You hear Chris DeSimio each Saturday morning hosting On the Money, but did you know besides being a successful investment counselor, Chris is also the president of the Friends of Harriet Beecher Stowe House? As we begin Black History Month, Mark Perzel turns the tables and interviews Chris about the importance of Harriet Beecher Stowe to the Underground Railroad, and provides information about her family and their home at Gilbert Avenue and Martin Luther King Blvc. that is now meticulously maintained inside by the Friends group, and the Cincinnati Park Board on the outside.
Dr. Greg Dahlem from Northern Kentucky University’s Department of Biological Sciences joins Thane Maynard to discuss his unique field of study, Forensic Entomology, and his current research trying to unravel the evolutionary relationship of flesh flies and blow flies using DNA.
Now that the holidays are past, it’s time for the folks at Cincinnati World Cinema to get back to work doing what they do best: presenting interesting film programs unlike those seen in the commercial venues. In the next several days, they have two different programs, which should be of interest to film buffs of every stripe.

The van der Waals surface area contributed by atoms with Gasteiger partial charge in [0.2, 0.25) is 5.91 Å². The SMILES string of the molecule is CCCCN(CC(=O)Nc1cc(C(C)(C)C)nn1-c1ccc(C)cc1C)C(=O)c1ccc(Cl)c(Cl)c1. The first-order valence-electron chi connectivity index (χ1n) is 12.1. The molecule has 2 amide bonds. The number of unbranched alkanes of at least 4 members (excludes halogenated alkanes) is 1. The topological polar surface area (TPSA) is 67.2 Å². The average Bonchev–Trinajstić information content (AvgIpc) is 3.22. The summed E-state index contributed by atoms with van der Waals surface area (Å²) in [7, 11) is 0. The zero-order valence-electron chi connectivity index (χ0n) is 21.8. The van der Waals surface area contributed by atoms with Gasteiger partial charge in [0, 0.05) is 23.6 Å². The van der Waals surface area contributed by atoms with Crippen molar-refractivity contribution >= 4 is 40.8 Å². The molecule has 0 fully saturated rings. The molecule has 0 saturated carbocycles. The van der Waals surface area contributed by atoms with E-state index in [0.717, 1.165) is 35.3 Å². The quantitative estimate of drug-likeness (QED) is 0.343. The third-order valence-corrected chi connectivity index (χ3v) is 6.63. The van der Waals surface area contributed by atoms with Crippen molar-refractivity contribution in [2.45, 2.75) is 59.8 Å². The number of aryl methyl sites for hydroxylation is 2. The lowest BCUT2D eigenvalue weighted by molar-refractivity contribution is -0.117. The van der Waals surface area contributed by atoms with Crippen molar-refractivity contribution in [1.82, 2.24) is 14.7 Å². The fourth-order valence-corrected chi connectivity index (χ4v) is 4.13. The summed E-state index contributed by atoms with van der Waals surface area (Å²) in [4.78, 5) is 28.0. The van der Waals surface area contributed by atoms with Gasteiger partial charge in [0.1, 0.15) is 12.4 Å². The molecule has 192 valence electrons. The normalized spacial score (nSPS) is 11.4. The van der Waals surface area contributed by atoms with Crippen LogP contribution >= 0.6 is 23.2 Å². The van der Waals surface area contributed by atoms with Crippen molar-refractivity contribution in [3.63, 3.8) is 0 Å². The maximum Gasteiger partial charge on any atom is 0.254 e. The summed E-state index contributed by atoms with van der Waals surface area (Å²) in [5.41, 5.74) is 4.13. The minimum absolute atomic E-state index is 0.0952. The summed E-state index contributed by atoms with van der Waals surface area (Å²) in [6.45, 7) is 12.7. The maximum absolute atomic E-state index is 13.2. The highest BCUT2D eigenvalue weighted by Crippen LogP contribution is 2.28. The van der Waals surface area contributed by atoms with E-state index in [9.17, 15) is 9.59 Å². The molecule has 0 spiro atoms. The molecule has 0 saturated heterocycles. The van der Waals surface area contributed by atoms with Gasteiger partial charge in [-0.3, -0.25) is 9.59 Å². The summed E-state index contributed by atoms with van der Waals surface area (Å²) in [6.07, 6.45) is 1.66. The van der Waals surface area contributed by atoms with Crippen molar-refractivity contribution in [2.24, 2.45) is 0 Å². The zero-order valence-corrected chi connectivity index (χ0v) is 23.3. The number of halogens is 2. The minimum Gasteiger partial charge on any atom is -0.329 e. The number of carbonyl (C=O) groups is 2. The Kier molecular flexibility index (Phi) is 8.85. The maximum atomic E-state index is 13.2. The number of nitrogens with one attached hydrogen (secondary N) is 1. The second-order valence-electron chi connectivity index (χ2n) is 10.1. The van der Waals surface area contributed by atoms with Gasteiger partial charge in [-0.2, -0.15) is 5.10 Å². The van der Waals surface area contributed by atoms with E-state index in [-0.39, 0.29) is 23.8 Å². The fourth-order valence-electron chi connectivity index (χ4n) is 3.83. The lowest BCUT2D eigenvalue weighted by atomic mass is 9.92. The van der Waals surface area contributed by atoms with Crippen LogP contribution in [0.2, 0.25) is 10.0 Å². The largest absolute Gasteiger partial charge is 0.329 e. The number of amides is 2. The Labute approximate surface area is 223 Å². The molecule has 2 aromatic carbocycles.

The 4 billion dollar coronary stent market is about to get bigger. Bioresorbablestents are performing well, giving patients and doctors more options. Cincinnati's Christ Hospital is the lead hospital in a national study. Ann Thompson reports how Absorb™ works and what it could mean for the market.
NPR listeners will no doubt recognize the nameAndrea Seabrook. She was the congressional correspondent for many years, until her frustration with what she calls “broken Washington” finally led her to leave the network and begin her own project. That project is called DecodeDC and it’s a podcast and blog where she tries to dig through the jargon and double-speak to determine what’s really going on in and around Capitol Hill. Mark Perzel talks with Andrea Seabrook about her decision to leave NPR and to begin anew in the online world of podcasts and blogs.